Newton maintained that bible prophecy forecast divinely ordained events of the future. Newton viewed it as history written in advance. He also identified an evil apostate system (Babylon) that pure Christians must flee to avoid destruction and the wrath of God. Like many historicist prophetic commentators of his age, he believed that the prophetic time period of 1260 days in Daniel 12:7 actually represent 1,260 years using the "day-for-a-year" principle. That this 1,260 years represented the time span of the apostasy of the Church (for Newton Church meant Trinitarian Churches). He looked for the likely date when this apostasy formally began, for him it was the date when the papal church obtained temporal power. From there, it was a matter of adding the time period to this start date.
In 1727, Newton gives 800 AD as the beginning of "the Pope's supremacy"; the year Charlemagne was crowned emperor of Rome in the west by Pope Leo III at St. Peter's in Rome. Newton believed the 1,260 years corresponded to the duration of the corruption of the Church: he added 1,260 to 800AD and arrived at the date 2060 for the "fall of Babylon" or cessation of the apostate Church. He believed that some time shortly after the fall of the corrupt Trinitarian Church, Christ would return and set up a 1000 year Kingdom of God on earth. He made these calculations about the 2060 date as private musings on a scrap of paper not meant for the public.
Newton believed there would be a pre-millennial last days period and held Christ would return to earth to establish the Millennium. He was fascinated with the prophetic conundrum of the date for the return of Christ and the beginning of the Millennium. For Newton, 2060AD would be more like a new beginning, the end of an old age and the beginning of a new era, a pre-millennial era. The term millennial was used by some Christians for the Millennium or Kingdom rule.
He was convinced that Christ would return around this date and establish a global Kingdom of peace. "Babylon" (the corrupt Trinitarian Church) would fall and the true Gospel would be preached openly. According to his understanding of predictions in biblical prophecy, before the Second Coming, the Jews would return to Israel and the Temple would be rebuilt. Slightly before, or around the time of Christ's return, the great battle of Armageddon would take place. Christ and the saints would then intervene to establish a worldwide 1000 year Kingdom of God on earth. This Kingdom would usher in a time of peace and prosperity, a time when people would "beat their swords into plough shares, and their spears into pruning hooks" when "nations shall not lift up a sword against nation, neither shall they learn war any more" (Micah 4:3). Sir Isaac Newton also advocated that the second coming of Christ would not be in a visible material state. He also allegedly rejected the orthodox doctrines of the immortal soul.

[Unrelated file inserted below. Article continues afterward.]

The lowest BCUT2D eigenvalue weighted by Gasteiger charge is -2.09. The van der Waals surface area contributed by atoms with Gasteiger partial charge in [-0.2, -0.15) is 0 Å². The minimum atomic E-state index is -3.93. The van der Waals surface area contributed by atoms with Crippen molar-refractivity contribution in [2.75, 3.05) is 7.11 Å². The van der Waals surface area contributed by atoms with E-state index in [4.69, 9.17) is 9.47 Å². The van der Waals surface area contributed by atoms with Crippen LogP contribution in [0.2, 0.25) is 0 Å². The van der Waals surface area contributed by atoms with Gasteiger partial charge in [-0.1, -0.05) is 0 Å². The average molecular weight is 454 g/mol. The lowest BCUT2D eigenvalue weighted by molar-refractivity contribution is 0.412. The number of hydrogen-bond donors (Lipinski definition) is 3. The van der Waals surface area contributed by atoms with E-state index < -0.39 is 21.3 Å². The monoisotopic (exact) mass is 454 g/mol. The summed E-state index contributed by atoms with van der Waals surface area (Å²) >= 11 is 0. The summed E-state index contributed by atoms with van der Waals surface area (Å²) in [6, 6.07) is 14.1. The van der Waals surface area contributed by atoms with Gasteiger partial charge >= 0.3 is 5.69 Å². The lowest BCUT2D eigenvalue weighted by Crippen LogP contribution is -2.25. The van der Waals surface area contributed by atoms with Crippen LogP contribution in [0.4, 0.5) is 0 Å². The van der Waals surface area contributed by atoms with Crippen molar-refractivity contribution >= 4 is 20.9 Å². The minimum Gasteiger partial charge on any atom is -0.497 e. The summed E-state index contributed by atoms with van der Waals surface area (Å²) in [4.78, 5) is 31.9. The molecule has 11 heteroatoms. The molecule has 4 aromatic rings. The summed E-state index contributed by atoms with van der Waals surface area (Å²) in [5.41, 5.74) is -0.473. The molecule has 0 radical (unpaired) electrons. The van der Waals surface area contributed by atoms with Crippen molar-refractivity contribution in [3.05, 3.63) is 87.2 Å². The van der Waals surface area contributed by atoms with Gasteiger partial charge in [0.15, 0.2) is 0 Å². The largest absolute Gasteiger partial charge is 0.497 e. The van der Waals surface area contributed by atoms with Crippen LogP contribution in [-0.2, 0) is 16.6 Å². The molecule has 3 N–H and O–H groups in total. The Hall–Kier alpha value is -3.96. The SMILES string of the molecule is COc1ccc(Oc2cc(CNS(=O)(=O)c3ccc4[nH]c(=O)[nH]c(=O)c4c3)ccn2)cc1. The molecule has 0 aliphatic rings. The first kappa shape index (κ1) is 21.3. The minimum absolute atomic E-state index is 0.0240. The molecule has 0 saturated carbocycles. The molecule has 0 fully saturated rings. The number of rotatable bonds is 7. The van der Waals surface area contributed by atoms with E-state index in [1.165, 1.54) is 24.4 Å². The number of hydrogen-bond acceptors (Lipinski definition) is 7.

Newton believed the temple of King Solomon under divine guidance had prophetic eyes. To Newton, the geometry of the temple represented more than a mathematical blueprint. It also provided a chronology time-frame of Hebrew history and possible prophetic time calculations as was also the Giza pyramid in Egypt. Which was possibly not taken up by Newton but by others later. Newton did not publish any of his works of Biblical study during the time he was alive. Some have observed that Newton was somewhat of a coward when it came to talking the talk, fearing Church repercussions, see William Whiston a more courageous associate of Newton. Many of Newton's concepts were later adopted by others. He was a true thinker and researcher of scripture, moving forward the first awakening and exposing creed doctrines.
More refining has been carried out since Newton's day recovering much clearer understanding on God's Kingdom time table. For the latest on this, go to: - NEW KINGDOM OPPORTUNITIES FOR CHRISTIANS OF ALL DENOMINATIONS.